Standardised reporting could popularise cat bonds further
Improved standardisation regarding risk reporting can consolidate cat bonds as an asset class. Even waiting for a comprehensive standard, the industry could take several steps to increase the transparency of risk assessment.
These days, we see a keen interest in ILS investments, as investors seek uncorrelated returns in a low interest environment. The increased interest should give incentives to consolidate the asset class even more. One important part of this should be new steps towards standardised reporting.
Yesterday, this was highlighted in an article concerning the need for standardised reporting at the news site Artemis.bm. We also know that some institutional clients have started to ask for increased standardisation and comparability of risk figures. The industry should see this as an opportunity to address investor concerns before they become real concerns.
Many of the people in the ILS industry I talk to seem to agree that a standardised method for assessing and reporting risks is highly desirable. While this is eventually a very likely outcome, it is obvious that it will take considerable time to achieve. It is thus important that we find substantial intermediate steps.
For a substantial share of the ILS sphere, that is cat bonds, risk reporting is fairly straightforward as the risks are modelled using products from one of the three industry leading catastrophe modelling software firms. Differences in reporting can basically be explained by the use of different modifiers within the software solutions themselves. Within the industry, this is hardly controversial, but to outsiders it may easily be perceived as arbitrariness. However, it is a problem that could handily be addressed, for example by reporting risks metrics provided by this software using unmodified settings, independent of the settings used for internal risk assessment. Another step could be disclosing which modifications are used in producing the reports. While this would not produce comparable figures, it would provide investors with an intelligible explanation of differences between different reporting formats.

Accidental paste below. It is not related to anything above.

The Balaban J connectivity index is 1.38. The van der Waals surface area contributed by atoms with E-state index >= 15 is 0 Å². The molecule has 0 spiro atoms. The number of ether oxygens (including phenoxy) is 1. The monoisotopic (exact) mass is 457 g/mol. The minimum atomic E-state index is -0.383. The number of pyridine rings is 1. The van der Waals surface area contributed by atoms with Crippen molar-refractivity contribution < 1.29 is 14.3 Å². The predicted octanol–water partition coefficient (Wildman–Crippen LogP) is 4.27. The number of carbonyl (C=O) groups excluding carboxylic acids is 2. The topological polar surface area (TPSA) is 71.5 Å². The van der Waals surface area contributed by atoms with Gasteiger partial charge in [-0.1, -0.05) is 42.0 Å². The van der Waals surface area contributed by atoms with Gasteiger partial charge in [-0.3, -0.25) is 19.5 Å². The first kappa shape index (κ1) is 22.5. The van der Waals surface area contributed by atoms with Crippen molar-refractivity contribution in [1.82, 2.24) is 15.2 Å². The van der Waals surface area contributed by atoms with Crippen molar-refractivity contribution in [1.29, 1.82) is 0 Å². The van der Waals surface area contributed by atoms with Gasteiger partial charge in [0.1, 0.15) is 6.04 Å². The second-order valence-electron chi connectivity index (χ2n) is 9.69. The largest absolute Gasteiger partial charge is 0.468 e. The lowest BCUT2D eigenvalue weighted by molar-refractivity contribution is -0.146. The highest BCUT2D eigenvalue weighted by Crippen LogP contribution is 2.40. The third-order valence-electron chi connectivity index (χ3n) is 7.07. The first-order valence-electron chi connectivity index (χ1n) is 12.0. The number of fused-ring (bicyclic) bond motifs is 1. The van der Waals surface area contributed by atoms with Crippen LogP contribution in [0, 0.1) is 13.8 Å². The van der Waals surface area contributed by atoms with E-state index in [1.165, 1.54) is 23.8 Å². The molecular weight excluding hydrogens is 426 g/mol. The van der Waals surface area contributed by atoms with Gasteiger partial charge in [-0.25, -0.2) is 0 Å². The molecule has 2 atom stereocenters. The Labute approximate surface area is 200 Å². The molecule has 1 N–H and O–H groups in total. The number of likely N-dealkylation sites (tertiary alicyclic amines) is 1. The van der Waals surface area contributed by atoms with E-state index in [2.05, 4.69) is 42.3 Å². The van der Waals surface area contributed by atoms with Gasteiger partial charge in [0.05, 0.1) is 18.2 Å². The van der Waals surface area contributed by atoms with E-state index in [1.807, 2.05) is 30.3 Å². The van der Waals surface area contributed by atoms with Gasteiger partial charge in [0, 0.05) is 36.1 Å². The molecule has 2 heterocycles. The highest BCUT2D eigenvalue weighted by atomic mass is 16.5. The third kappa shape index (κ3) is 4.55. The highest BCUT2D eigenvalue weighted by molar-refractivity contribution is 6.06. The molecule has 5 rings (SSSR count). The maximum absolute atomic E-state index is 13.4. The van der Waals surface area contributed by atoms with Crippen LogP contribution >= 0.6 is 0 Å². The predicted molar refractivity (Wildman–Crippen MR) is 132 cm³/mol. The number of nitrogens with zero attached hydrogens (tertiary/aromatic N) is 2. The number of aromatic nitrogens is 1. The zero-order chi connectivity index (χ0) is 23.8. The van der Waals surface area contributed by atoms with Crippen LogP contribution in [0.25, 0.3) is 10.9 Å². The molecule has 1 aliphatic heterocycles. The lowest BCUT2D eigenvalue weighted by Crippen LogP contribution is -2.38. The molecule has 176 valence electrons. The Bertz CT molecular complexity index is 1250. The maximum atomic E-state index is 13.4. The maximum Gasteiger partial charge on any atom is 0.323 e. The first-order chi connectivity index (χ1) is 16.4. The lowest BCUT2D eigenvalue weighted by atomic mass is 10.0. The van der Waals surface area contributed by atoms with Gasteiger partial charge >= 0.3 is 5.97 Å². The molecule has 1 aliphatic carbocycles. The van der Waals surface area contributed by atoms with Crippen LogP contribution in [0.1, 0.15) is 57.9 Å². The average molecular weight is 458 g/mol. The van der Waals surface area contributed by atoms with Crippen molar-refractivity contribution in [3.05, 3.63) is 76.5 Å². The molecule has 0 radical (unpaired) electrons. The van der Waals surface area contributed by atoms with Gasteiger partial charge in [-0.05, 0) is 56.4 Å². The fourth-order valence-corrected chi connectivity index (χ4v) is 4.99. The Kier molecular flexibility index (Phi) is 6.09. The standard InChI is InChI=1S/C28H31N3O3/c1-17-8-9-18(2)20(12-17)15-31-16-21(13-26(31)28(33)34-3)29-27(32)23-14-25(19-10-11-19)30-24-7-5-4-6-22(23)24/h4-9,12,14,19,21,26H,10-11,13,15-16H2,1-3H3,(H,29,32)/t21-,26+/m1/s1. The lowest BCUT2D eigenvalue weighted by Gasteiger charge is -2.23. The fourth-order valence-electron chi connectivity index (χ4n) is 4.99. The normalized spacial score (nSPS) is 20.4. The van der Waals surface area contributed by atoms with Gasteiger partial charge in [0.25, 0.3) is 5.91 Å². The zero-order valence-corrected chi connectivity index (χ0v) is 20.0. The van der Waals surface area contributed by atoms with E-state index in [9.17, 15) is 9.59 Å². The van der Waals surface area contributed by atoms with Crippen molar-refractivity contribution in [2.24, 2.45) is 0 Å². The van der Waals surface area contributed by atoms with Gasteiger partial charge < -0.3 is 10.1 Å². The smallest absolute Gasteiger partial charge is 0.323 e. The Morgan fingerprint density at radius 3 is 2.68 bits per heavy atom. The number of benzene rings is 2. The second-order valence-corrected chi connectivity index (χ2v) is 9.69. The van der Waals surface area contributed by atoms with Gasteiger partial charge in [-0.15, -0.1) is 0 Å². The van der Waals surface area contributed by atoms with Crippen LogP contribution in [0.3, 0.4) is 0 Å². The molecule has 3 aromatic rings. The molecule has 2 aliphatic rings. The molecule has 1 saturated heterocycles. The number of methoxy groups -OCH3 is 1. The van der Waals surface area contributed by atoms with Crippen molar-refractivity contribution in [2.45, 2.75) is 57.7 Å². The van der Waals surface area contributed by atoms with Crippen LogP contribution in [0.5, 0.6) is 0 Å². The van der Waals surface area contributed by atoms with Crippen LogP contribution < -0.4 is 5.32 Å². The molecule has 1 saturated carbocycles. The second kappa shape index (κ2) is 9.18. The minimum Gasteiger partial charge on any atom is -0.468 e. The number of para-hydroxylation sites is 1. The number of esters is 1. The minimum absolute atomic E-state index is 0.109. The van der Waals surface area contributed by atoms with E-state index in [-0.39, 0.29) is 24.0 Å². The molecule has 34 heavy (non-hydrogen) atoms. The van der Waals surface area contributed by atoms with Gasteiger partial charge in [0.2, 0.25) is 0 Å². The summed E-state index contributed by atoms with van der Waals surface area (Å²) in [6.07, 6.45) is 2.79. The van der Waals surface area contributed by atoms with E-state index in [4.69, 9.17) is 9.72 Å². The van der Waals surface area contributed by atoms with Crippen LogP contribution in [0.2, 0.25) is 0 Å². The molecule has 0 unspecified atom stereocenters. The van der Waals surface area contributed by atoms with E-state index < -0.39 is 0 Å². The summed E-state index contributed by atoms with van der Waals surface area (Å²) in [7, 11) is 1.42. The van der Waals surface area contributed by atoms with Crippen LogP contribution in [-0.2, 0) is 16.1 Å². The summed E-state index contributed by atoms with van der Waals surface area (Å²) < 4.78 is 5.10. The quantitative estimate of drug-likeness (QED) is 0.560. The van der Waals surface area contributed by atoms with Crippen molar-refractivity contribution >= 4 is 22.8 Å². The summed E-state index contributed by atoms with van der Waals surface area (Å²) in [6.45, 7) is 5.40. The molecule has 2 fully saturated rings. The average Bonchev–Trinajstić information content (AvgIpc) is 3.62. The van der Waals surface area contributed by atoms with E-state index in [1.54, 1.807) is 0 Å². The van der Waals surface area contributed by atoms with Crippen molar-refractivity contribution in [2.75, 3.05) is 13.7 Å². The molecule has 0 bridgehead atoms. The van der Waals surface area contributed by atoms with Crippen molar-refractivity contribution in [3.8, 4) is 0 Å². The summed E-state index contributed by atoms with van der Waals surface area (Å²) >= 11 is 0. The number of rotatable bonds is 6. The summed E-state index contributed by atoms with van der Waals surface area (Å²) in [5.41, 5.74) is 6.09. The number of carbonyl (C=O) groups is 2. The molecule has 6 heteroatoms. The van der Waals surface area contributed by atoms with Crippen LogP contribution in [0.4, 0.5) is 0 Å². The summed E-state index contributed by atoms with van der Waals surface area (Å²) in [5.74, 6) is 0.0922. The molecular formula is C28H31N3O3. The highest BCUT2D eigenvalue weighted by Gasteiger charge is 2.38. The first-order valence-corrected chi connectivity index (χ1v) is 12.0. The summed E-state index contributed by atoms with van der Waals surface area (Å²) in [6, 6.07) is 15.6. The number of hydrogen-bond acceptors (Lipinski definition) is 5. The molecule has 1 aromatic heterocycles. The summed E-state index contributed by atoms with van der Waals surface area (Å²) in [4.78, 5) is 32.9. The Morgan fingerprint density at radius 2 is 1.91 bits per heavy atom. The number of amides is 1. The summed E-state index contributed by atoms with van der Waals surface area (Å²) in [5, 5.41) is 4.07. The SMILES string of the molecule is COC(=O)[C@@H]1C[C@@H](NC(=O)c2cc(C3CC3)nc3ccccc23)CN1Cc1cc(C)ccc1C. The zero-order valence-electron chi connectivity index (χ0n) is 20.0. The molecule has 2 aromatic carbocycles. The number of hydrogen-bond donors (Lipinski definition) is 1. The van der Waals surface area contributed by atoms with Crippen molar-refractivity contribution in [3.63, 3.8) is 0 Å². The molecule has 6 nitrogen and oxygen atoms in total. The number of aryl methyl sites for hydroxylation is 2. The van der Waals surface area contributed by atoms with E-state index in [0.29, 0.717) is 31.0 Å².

A more difficult task to tackle is probably how to report risks that are predominantly calculated using proprietary methods, such as a large number of collateralized reinsurance deals. Developing a common standard will certainly require a lot of time and a substantial effort. But there are things that could be done before having a comprehensive risk reporting standard in place. One such thing could be to separate the reporting for portfolio risks that are calculated using independent software from the risks that are calculated using proprietary methods. At Entropics, we have chosen not to mix risks that are derived from different settings and software in the same reporting. But a portfolio can certainly hold and report both types of instruments, provided that not only an aggregate risk is reported, but also enough information on how this aggregate is calculated based on underlying otherwise incommensurable risks.
For alternative investments, including hedge funds and managed futures, the establishment of the European Managed Futures Association (EFMA), which soon developed into AIMA (the Alternative Investment Management Association), was a crucial step in broadening the appeal of these asset classes. The work on, for example, standardised DDQs provided investors with a comprehensible tool to evaluate managers and strategies, which hugely contributed to the ensuing success of alternative investments. Perhaps this is something that could also inspire the ILS industry?